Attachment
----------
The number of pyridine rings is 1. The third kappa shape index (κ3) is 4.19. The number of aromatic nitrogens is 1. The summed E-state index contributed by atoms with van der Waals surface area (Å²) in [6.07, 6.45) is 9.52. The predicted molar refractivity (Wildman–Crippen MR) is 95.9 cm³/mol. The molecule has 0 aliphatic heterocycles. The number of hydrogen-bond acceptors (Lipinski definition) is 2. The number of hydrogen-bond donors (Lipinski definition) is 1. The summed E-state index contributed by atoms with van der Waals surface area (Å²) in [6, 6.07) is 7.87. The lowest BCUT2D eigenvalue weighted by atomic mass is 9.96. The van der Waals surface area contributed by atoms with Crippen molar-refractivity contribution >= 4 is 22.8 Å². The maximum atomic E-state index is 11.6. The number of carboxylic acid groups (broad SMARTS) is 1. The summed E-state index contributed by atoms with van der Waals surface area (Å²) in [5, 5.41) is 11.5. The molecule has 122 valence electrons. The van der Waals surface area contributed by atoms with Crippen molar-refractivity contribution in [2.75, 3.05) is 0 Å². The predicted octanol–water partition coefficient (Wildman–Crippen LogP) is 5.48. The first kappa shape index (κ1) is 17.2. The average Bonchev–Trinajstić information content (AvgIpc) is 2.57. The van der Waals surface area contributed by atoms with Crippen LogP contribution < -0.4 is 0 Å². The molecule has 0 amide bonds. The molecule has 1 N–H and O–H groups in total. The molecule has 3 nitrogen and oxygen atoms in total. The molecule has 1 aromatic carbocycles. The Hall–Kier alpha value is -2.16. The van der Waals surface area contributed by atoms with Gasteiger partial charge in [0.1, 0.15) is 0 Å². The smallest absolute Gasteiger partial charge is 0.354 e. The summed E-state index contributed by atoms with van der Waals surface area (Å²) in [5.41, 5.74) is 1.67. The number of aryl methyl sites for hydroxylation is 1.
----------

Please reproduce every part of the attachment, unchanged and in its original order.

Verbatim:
The number of pyridine rings is 1. The third kappa shape index (κ3) is 4.19. The number of aromatic nitrogens is 1. The summed E-state index contributed by atoms with van der Waals surface area (Å²) in [6.07, 6.45) is 9.52. The predicted molar refractivity (Wildman–Crippen MR) is 95.9 cm³/mol. The molecule has 0 aliphatic heterocycles. The number of hydrogen-bond acceptors (Lipinski definition) is 2. The number of hydrogen-bond donors (Lipinski definition) is 1. The summed E-state index contributed by atoms with van der Waals surface area (Å²) in [6, 6.07) is 7.87. The lowest BCUT2D eigenvalue weighted by atomic mass is 9.96. The van der Waals surface area contributed by atoms with Crippen molar-refractivity contribution >= 4 is 22.8 Å². The maximum atomic E-state index is 11.6. The number of carboxylic acid groups (broad SMARTS) is 1. The summed E-state index contributed by atoms with van der Waals surface area (Å²) in [5, 5.41) is 11.5. The molecule has 122 valence electrons. The van der Waals surface area contributed by atoms with Crippen molar-refractivity contribution in [2.75, 3.05) is 0 Å². The predicted octanol–water partition coefficient (Wildman–Crippen LogP) is 5.48. The first kappa shape index (κ1) is 17.2. The average Bonchev–Trinajstić information content (AvgIpc) is 2.57. The van der Waals surface area contributed by atoms with Crippen LogP contribution < -0.4 is 0 Å². The molecule has 0 amide bonds. The molecule has 1 N–H and O–H groups in total. The molecule has 3 nitrogen and oxygen atoms in total. The molecule has 1 aromatic carbocycles. The Hall–Kier alpha value is -2.16. The van der Waals surface area contributed by atoms with Gasteiger partial charge in [0.1, 0.15) is 0 Å². The smallest absolute Gasteiger partial charge is 0.354 e. The summed E-state index contributed by atoms with van der Waals surface area (Å²) in [5.41, 5.74) is 1.67. The number of aryl methyl sites for hydroxylation is 1.